Passing The Equal Rights Amendment Will Benefit Men
We're beginning to hear rumbles of the final passage of the Equal Rights Amendment. Despite the dubious legality of passage at this point, the march to finally put it in the Constitution continues. Its passage is carried out by people who don't understand that it's passage will tend to benefit men and lawyers. Furthermore, the ERA and the debate surrounding it doesn't consider the underlying issues between the genders.
The legality of passage in it's current form is in dispute. The original amendment when passed in 1972 by Congress required state ratification by 1979. Congress later voted to extend this to 1982. Not enough states ratified it within that time so it is currently not in the Constitution. State legislatures are ratifying it in 2017 and 2018 because they believe that the legal deadline doesn't matter. A plain reading of the Constitution and precedent, indicates that they have a case based on a court case called Coleman v. Miller. However, in our politicized judicial environment anything is possible. Even the original extension by Congress was mired in litigation involving two court cases. Legal questions that could be raised and be sent to the Supreme Court include the revoking of approval by some state legislatures, whether two thirds of congress is needed to abolish the deadline, and whether Coleman v. Miller and other similar cases would even be overturned. If the Equal Rights Amendment was passed by Congress and ratified by the States this year there wouldn't be an issue. Due to it's history, the ERA's passage may be problematic.
If the ERA is a creature of the women's rights movement, how does this help men? There are various aspects of our society that discriminate against women and various aspects that discriminate against men. Men may get paid extra and have more opportunities, but women tend to get shorter prison sentences for the same crimes. Women also tend to benefit from custody disputes. Court cases over gender issues have at times benefited men and women. Both men and women have had victories and defeats. Women have the edge in the court of public opinion. Women's rights is mainstream. Men's rights are a bit of a fringe joke. Self-described men and women feminists abound. Has anyone ever seen a masculinist? (Spell check indicates that masculinist isn't even an actual word even though it really is one.) Calling our system the Patriarchy is an accepted thing. Who's calling it the Matriarchy? It sounds like a Sacha Baron Cohen sketch. We currently have lots of gender discrimination laws on the books, but the ERA simply enshrines them in the Constitution. This helps men and their lawyers. Even if the court of public opinion is dead set against them, they have valid legal claims if they're not being treated the same way as women. It can even help them strike down women as a protected class. Protected classes exist in various contexts (primarily employment law), despite equality amendments in the Constitution. However, the ERA is an absolute ban on any discrimination of sex in any legal form. Both men and women would have to get equal protection by this amendment.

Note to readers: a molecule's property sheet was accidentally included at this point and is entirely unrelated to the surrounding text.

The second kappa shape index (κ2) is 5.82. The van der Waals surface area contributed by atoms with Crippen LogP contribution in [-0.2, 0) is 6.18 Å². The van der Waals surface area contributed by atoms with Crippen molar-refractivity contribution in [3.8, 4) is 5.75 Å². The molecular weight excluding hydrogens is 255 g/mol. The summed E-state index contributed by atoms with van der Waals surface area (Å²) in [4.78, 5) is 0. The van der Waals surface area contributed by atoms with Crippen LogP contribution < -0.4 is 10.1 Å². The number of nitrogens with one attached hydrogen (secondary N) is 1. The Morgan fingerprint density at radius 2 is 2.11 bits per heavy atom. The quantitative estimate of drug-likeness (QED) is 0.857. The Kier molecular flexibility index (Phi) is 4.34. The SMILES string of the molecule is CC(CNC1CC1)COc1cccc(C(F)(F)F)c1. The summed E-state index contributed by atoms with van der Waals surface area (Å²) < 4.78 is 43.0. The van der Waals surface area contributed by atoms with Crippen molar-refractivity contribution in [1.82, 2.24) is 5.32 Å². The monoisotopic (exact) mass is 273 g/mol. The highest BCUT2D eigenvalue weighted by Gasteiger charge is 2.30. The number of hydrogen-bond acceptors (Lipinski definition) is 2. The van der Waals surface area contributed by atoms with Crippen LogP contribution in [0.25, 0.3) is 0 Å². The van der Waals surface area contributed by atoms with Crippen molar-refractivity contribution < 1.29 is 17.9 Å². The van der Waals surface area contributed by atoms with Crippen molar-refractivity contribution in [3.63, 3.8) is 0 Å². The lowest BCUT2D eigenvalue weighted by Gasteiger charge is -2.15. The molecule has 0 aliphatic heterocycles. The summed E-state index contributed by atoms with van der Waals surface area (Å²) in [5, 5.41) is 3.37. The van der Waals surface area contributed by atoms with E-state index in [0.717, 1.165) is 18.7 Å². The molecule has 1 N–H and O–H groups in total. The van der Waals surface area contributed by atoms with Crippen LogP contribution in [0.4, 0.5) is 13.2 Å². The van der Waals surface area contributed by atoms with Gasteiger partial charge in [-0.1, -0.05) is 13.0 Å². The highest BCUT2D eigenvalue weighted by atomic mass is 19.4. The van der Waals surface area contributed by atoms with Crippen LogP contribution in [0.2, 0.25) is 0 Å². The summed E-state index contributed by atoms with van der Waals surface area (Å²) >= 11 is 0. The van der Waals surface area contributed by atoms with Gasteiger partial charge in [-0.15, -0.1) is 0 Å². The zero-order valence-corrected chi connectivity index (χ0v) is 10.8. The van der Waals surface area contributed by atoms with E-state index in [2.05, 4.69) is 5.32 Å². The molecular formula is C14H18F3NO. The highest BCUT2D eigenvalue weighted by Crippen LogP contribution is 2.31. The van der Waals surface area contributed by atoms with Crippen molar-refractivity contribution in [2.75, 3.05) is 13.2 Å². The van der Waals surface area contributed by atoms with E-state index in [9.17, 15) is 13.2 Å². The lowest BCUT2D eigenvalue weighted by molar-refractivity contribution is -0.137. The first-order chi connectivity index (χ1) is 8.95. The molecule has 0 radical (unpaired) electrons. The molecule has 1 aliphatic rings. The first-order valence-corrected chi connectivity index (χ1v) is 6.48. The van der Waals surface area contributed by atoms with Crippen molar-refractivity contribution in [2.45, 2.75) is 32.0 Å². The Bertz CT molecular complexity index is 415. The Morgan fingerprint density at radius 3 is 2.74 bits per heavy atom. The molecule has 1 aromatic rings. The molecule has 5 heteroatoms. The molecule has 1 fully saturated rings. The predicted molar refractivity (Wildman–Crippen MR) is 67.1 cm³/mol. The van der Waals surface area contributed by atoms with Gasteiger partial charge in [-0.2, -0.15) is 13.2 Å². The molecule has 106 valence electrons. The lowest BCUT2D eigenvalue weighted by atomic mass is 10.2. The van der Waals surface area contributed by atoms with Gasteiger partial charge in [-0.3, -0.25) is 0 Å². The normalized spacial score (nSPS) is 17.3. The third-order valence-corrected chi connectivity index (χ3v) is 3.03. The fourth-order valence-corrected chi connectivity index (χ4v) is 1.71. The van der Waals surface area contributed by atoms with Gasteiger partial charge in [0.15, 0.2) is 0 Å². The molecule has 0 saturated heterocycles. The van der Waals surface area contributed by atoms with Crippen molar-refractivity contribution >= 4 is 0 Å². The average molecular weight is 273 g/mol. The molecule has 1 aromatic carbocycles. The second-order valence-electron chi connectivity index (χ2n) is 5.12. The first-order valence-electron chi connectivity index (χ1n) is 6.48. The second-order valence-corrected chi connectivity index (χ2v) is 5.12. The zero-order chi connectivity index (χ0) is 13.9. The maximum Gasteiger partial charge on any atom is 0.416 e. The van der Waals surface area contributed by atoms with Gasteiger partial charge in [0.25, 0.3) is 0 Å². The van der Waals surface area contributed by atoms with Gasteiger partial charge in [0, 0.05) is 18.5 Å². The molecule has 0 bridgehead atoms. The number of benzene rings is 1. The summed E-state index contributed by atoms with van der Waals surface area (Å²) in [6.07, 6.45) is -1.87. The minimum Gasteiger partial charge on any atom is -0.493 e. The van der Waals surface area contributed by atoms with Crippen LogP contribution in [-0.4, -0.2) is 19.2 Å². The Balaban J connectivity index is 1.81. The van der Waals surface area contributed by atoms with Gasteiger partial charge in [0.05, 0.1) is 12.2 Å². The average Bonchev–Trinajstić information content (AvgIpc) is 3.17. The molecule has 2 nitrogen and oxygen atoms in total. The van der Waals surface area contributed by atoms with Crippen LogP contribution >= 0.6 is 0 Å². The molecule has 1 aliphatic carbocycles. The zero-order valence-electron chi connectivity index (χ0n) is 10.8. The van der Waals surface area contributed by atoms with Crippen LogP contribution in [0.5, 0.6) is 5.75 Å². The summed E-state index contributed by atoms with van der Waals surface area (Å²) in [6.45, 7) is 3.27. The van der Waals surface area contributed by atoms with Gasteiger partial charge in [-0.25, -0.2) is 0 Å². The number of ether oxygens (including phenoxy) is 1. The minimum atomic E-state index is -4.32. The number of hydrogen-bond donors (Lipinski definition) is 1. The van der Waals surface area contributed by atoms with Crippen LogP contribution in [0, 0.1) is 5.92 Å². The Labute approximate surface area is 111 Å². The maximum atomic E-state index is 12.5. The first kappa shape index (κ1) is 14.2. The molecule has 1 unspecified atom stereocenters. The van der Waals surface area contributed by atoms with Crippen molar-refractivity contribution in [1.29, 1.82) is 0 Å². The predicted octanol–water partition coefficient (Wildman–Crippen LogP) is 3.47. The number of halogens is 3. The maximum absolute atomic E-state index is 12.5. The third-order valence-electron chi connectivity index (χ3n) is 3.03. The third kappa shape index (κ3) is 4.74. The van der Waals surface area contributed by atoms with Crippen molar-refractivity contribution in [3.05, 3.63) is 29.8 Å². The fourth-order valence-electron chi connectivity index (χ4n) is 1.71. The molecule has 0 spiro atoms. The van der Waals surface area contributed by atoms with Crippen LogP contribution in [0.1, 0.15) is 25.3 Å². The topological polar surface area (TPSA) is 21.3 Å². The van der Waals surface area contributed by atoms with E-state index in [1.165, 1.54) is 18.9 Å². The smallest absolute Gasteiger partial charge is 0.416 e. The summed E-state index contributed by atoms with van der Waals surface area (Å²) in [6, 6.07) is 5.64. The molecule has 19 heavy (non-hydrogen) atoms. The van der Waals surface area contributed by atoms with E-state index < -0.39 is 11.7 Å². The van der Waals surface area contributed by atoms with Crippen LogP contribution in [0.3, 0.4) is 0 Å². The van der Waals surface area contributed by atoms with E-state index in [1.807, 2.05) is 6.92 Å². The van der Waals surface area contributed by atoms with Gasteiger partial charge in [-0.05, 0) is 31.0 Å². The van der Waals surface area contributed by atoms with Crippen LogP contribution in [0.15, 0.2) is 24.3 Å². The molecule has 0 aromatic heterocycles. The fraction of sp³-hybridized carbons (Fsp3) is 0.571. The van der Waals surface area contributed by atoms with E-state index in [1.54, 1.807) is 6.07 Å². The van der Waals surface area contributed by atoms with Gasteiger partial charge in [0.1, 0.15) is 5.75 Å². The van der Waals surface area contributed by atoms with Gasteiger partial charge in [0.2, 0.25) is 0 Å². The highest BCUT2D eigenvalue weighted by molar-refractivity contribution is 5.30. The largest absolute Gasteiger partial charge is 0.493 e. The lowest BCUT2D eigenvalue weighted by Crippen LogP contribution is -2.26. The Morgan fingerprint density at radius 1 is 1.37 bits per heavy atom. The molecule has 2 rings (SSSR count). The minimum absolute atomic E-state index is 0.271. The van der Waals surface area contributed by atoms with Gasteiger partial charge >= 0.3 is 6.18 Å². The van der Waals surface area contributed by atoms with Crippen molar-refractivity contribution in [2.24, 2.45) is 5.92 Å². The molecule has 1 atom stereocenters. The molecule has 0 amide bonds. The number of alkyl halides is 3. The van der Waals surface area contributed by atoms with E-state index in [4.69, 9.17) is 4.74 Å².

Want an easy example of unintended consequences? Women don't tend to get many corporate executive jobs, while men don't tend to get many receptionist jobs. There are very few executive jobs out there. Even if they were all given to women, most women would never become a corporate executive. There are lots of receptionist jobs. Lots of men will get those jobs, and some women will miss out on this employment. If the ERA is passed, employment litigation by women will increase, while employment litigation by men will skyrocket.
This strife between genders and potential gender war of sorts helps cover up deeper issues in our society. Why does a couple with both partners working live the same lifestyle that they would have lived decades ago when only one of them had to work? Why can they afford less children with two paychecks? Why are people having less sex and more stress and anxiety issues in their personal lives? Wasn't the sexual revolution supposed to make us satisfied? If people asked such questions on a regular basis and found the real answers, then we'd have a revolution in this country.